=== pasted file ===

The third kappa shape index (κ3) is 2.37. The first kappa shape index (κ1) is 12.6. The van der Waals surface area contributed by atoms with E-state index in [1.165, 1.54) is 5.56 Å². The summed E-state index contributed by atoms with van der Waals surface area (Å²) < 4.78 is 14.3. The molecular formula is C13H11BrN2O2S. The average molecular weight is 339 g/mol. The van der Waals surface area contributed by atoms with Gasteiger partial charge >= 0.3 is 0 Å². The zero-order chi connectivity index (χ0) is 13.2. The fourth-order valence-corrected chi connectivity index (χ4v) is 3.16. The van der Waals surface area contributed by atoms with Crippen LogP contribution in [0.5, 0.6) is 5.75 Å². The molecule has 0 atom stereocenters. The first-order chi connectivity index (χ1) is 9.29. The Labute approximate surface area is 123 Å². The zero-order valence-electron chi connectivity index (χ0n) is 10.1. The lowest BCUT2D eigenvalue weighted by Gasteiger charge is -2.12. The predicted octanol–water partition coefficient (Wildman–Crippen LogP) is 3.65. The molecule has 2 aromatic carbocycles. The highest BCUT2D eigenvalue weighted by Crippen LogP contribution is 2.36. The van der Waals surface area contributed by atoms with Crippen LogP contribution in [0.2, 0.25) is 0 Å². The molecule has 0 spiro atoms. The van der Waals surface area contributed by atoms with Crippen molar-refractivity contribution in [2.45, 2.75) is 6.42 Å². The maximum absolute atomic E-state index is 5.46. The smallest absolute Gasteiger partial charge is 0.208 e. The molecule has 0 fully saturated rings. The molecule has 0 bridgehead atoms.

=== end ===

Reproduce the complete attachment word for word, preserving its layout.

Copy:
The third kappa shape index (κ3) is 2.37. The first kappa shape index (κ1) is 12.6. The van der Waals surface area contributed by atoms with E-state index in [1.165, 1.54) is 5.56 Å². The summed E-state index contributed by atoms with van der Waals surface area (Å²) < 4.78 is 14.3. The molecular formula is C13H11BrN2O2S. The average molecular weight is 339 g/mol. The van der Waals surface area contributed by atoms with Gasteiger partial charge >= 0.3 is 0 Å². The zero-order chi connectivity index (χ0) is 13.2. The fourth-order valence-corrected chi connectivity index (χ4v) is 3.16. The van der Waals surface area contributed by atoms with Crippen LogP contribution in [0.5, 0.6) is 5.75 Å². The molecule has 0 atom stereocenters. The first-order chi connectivity index (χ1) is 9.29. The Labute approximate surface area is 123 Å². The zero-order valence-electron chi connectivity index (χ0n) is 10.1. The lowest BCUT2D eigenvalue weighted by Gasteiger charge is -2.12. The predicted octanol–water partition coefficient (Wildman–Crippen LogP) is 3.65. The molecule has 2 aromatic carbocycles. The highest BCUT2D eigenvalue weighted by Crippen LogP contribution is 2.36. The van der Waals surface area contributed by atoms with Crippen LogP contribution in [0.2, 0.25) is 0 Å². The molecule has 0 spiro atoms. The van der Waals surface area contributed by atoms with Crippen molar-refractivity contribution in [2.45, 2.75) is 6.42 Å². The maximum absolute atomic E-state index is 5.46. The smallest absolute Gasteiger partial charge is 0.208 e. The molecule has 0 fully saturated rings. The molecule has 0 bridgehead atoms.